DSHBSSBBS: worked up to 260 for 8 sets of three as fast as I could. I tried to take a long pause on the box and keep my weight planted on my heels even on the box, which is hard when your feet are 6 inches apart. I also used a one minute rest period, which is rough.
pullups: bw (260) x 4, bw+12.5 x 6,6
incline dumbbell shrug: 85x2x10
I haven’t updated in a while, but I’ve hit a couple big PR’s.
Tuesday in the squat I just worked up to a heavy single and hit a speedy 465, exceeding my best meet PR. Then I did some random accessory work.
Today I worked up to singles at 315, 325, 345, 355 and 365 on the bench. I attempted 375 but missed it. Not sure why, because I smoked 365.
Oh, and I did three pullups with 25 pounds on my belt, and then a couple singles at 35.
I’m on track for a big day in April!
reverse curl: 105x2x5
competition grip bench: 285x24x1, 9
front squat: 285×5
log press: 170x2x5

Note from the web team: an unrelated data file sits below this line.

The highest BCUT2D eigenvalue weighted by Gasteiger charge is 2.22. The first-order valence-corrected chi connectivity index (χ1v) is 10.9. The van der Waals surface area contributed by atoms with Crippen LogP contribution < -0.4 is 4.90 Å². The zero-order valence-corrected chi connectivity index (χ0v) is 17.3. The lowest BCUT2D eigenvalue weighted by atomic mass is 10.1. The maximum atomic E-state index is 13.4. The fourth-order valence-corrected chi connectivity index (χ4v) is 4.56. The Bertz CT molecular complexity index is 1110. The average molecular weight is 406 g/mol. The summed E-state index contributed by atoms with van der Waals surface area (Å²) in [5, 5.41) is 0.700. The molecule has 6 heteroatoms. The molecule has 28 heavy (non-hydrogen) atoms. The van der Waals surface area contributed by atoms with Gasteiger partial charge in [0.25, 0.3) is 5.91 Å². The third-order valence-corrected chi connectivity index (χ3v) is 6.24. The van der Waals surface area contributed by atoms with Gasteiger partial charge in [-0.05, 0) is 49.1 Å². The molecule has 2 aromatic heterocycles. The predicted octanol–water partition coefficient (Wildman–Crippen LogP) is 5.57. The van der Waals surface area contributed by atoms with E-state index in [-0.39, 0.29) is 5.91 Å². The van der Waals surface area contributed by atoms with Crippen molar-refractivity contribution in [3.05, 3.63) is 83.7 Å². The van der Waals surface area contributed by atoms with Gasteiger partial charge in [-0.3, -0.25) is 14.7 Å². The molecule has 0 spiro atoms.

snatch grip deadlift: 285×12
GHR: bwx8,7 I really slowed down the reps on my second set. I tried to do this on all my second sets of accessory work, actually.
random side bends on GHR against light bands
YTWL on incline: 5×10 I don’t know why these are so ridiculously hard. The girls we train with did hella reps of these just fine and make me look pathetic.
I have conflicting feelings about this program. On the one side, I think the volume/intensity really isn’t severe if you think about it in terms of 25 singles with a weight I can do more than 10 times. On the other, I also know I’m adding weight every week, and after that first week my conditioning has improved dramatically; these workouts are no longer killing me. I think this is the right thing to do, based on what I know about myself, how I’ve trained and hit PR’s in the past and on my current qualification level. Focusing in form, frequency and repition for a few weeks a year can’t be all bad and I’m certainly not getting any weaker.
In my earlier installment, I talked about an archetype that seems to be very common, and becoming more so, the couch potato. This type is characterized by low muscle tone, moderate to high amounts of fat, poor carb tolerance, low work capacity and generally a low training status. I relate to this type as I’m one and I have a lot of advice for them. Our next type is my polar opposite, and one I have little personal experience to relate to.
Mr Hawt Abz